is no room here to tell. The trip was not without hardship and adventure.
Fort St. Anthony,—later to be renamed Fort Snelling,—at the junction of
the St. Peter with the Mississippi, was reached at last. There a
disappointment awaited the immigrants. St. Antoine, in his talks with
them, had not overstated the beauty and attractiveness of the country,
but his assurance that they might take possession of whatever land they
chose was an error. The country was not yet open to settlement. They
might squat on or near the military reservation, they found, but could
not obtain title to the land or be sure of undisturbed possession. They
were treated with kindness at the fort, but were not encouraged to settle
near by. Instead, they were advised to go on down the Mississippi.

Neil had a chance to join a party just setting out for the Red River.
After parting with him, the others went on again, traveling by river in
an open boat not unlike the York boats that had taken them from Fort York
to Fort Douglas. At Prairie du Chien, on the east side of the river, they
disembarked. Prairie du Chien was in what was then Michigan Territory,
but later became Wisconsin. The little settlement resembled Pembina in
that many of its people were French Canadians and _bois brulés_. There
were, however, some Americans who had come from farther east. There were
good farms and a military post. It was not necessary at Prairie du Chien
to depend entirely on hunting for a living.

There the weary immigrants decided to try to make homes for themselves.
They made friends at once, who helped them to get a start, and prospects
seemed more encouraging than in the Red River Colony. The Brabants showed
no desire to return, and certainly the Periers and Walter did not want
to. When, late in the autumn, Louis and Walter left the settlement to
work out the family debts to the Columbia Fur Company, they went well
assured that those left behind would be comfortable and well cared for.
Other families of the Swiss had already left the Red River and more
followed, including the Scheideckers, in the next and succeeding years.
Like the Periers, they took the long journey to the Mississippi, and
settled at the junction of that river with the St. Peter or lower down
its course in what was to become Wisconsin and Illinois.

The Brabants and the Periers had their ups and downs, but on the whole
they prospered. In time Mr. Perier’s dream of an apothecary shop in the
new land came true. He even had his herb garden, started from the few
packets of seeds he had carried in his pockets during all his wanderings.
Walter became a successful farmer on his own land and married Elise, as
he had dreamed of doing. Little Max was ambitious to be a physician. He
helped in his father’s shop and went to school, until he was old enough
to go east to study medicine.

Louis and his mother were land owners also, but farming was less to
Louis’ taste than following the river. He found employment on a
Mississippi steamboat, became a skilled pilot, and in time owned the boat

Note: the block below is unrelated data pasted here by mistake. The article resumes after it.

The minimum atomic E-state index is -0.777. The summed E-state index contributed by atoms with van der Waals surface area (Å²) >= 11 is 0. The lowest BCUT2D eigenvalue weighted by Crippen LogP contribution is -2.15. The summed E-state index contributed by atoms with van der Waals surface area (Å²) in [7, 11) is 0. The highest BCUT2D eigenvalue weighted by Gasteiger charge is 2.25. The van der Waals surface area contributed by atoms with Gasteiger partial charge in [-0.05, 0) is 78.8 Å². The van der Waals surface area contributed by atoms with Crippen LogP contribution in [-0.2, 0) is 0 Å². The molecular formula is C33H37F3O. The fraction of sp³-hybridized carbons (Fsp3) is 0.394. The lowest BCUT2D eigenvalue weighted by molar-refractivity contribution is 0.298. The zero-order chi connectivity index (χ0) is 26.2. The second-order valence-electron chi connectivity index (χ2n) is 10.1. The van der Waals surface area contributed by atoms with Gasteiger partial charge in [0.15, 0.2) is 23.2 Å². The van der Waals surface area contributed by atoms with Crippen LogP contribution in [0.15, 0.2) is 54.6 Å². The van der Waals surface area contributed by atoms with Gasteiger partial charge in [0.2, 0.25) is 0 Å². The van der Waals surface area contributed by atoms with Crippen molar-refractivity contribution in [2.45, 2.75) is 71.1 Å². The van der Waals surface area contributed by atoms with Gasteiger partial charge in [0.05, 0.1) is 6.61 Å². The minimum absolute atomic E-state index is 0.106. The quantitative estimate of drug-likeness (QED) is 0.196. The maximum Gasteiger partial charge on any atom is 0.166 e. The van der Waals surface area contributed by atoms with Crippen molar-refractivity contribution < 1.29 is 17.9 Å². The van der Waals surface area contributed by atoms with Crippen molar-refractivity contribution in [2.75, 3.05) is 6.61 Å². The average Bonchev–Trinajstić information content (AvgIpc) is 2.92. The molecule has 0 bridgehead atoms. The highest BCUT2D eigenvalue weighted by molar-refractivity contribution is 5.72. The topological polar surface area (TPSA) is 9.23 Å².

he captained. Of all the boys Raoul was the only one to follow the fur
trade. As a clerk and trader with the American Fur Company, he traveled
and traded over much of the northwest. The Brabant girls grew into
bright, attractive women. Marie married a Canadian settler, Jeanne, a
merchant and trader.

Of Neil the others heard nothing for several years. Then, after the
disastrous Red River flood of 1826 that almost destroyed the Selkirk
Colony, he appeared at Prairie du Chien. His father still refused to
leave Kildonan, but Neil had decided to emigrate to the United States. He
took up land in Wisconsin, and afterwards, when the Indian lands of
Minnesota were opened to settlement, moved to the Minnesota valley.

The bonds of friendship and understanding which had been knit by the long
journey together and the perils and hardships undergone, remained firm
and strong between the Periers, and Rossels, and Brabants, and MacKays.
Even after all had their separate homes and families, they enjoyed many a
reunion when they recalled the old days and told children and
grandchildren of the long and perilous journey from the Red River to the
Mississippi.


                                THE END


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          These books may be purchased wherever books are sold
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             CUPPLES & LEON COMPANY, Publishers    New York



                          Transcriber’s Notes


--Copyright notice provided as in the original—this e-text is public
  domain in the country of publication.

--Research suggests that the copyright date in the printed text is not
  accurate.

--Silently corrected palpable typos; left non-standard spellings and
  dialect unchanged.





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allowed. Please do not assume that a book's appearance in Doctrine Publishing
ISYS search  means it can be used in any manner anywhere in the world.
Copyright infringement liability can be quite severe.

About ISYS® Search Software
Established in 1988, ISYS Search Software is a global supplier of enterprise
search solutions for business and government.  The company's award-winning
software suite offers a broad range of search, navigation and discovery
solutions for desktop search, intranet search, SharePoint search and embedded
search applications.  ISYS has been deployed by thousands of organizations
operating in a variety of industries, including government, legal, law
enforcement, financial services, healthcare and recruitment.